BTW, he became President automatically by virtue of the Constitution at noon, notwithstanding that the oath had not yet been administered – so it doesn’t matter who flubbed up.

    Going forward, let’s not quibble with the man; let’s support his choices wherever we can. This is the moment and chance we’ve been hoping for. I wouldn’t want to have to sort out the problems with which he’s faced.

    Take care of yourself and feel better soon.

  9. Scott Says:

    John, Michael, Kaori: Thanks for the well-wishes! <cough, cough>

  10. eyewitness Says:

    If the antibiotics are not working, perhaps apple cider vinegar or garlic could speed up your recovery, Scott. I read it on, where you can find all sorts of natural home remedies. Many of them actually work! Hope you feel better soon.

  11. Scott Says:

    eyewitness: That sounds like a cure for vampires… 🙂

  12. Jon Cantwell Says:

    Regardless of what, if anything, it does for your immune system, I’ve always found that sort of thing to make me -feel- a hell of a lot better. Balsamic vinegar, too!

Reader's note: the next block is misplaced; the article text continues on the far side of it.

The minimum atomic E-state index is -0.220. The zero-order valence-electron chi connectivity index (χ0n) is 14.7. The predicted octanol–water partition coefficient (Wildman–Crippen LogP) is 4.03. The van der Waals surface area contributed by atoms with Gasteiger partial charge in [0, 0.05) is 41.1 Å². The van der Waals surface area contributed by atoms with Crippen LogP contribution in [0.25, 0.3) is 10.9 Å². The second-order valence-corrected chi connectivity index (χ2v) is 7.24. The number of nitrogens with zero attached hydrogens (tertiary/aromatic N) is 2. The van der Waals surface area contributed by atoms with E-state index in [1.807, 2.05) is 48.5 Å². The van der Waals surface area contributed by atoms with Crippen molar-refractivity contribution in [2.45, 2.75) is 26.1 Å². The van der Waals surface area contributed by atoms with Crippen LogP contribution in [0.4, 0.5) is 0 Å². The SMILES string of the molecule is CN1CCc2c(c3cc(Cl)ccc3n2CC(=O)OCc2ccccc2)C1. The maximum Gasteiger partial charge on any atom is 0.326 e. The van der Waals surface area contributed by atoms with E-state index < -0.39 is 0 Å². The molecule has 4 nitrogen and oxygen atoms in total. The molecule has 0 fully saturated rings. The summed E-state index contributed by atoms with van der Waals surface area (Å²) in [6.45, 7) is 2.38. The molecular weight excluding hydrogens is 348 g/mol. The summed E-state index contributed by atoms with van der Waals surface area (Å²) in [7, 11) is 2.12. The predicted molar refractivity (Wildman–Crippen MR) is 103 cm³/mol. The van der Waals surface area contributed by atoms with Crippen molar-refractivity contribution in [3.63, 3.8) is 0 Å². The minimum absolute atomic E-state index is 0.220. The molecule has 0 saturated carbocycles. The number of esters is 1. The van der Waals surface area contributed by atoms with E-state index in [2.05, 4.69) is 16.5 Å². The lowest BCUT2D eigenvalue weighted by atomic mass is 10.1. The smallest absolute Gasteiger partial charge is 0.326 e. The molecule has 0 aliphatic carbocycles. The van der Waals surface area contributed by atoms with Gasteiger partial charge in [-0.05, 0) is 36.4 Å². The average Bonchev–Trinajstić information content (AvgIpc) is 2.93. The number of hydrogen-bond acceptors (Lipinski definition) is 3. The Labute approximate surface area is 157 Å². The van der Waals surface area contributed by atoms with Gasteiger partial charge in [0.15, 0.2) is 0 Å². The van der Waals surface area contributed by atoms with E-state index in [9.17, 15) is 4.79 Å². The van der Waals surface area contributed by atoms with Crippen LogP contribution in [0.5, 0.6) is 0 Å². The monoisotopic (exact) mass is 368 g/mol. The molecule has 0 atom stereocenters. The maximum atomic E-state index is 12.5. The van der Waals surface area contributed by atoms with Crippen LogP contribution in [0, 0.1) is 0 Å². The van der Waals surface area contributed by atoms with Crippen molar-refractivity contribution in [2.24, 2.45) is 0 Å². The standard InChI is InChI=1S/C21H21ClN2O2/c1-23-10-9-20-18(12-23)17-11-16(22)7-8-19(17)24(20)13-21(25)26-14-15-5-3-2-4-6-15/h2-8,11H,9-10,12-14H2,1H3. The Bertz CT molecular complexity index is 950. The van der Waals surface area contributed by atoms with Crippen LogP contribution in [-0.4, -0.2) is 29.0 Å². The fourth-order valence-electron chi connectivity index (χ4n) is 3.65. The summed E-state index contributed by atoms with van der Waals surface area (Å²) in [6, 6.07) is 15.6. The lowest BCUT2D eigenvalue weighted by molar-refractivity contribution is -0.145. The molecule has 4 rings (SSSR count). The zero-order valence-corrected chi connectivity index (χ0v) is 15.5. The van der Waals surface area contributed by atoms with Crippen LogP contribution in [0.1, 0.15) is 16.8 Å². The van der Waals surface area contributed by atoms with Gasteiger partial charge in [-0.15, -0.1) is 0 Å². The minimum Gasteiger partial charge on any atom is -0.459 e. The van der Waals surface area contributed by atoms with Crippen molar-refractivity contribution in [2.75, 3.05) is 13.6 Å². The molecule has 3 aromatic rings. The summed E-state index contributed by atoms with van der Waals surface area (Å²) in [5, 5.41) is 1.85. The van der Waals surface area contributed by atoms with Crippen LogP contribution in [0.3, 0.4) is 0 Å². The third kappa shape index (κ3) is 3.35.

Hope you feel better soon, and yes, today was a very, very good day.

  13. KaoriBlue Says:

    “If the antibiotics are not working, perhaps apple cider vinegar or garlic could speed up your recovery…”

    You know… this strikes me as a good approximation to the best Western medicine has to offer for treating most viral infections (well, maybe excluding lentiviruses). Kind of pathetic.

  14. Bilal Says:


    I hope you feel better. I too was coughing up quite a bit of god-knows-what once I got back in LA from New Delhi. I think bed-rest is the best remedy.
    Even though I am not a U.S. citizen, today I like other Americans was elated, and for the first time in many years was proud to be part of the American experience and dream. Finally after some forty odd years Dr. Martin Luther King’s dream is finally and gradually turning into reality.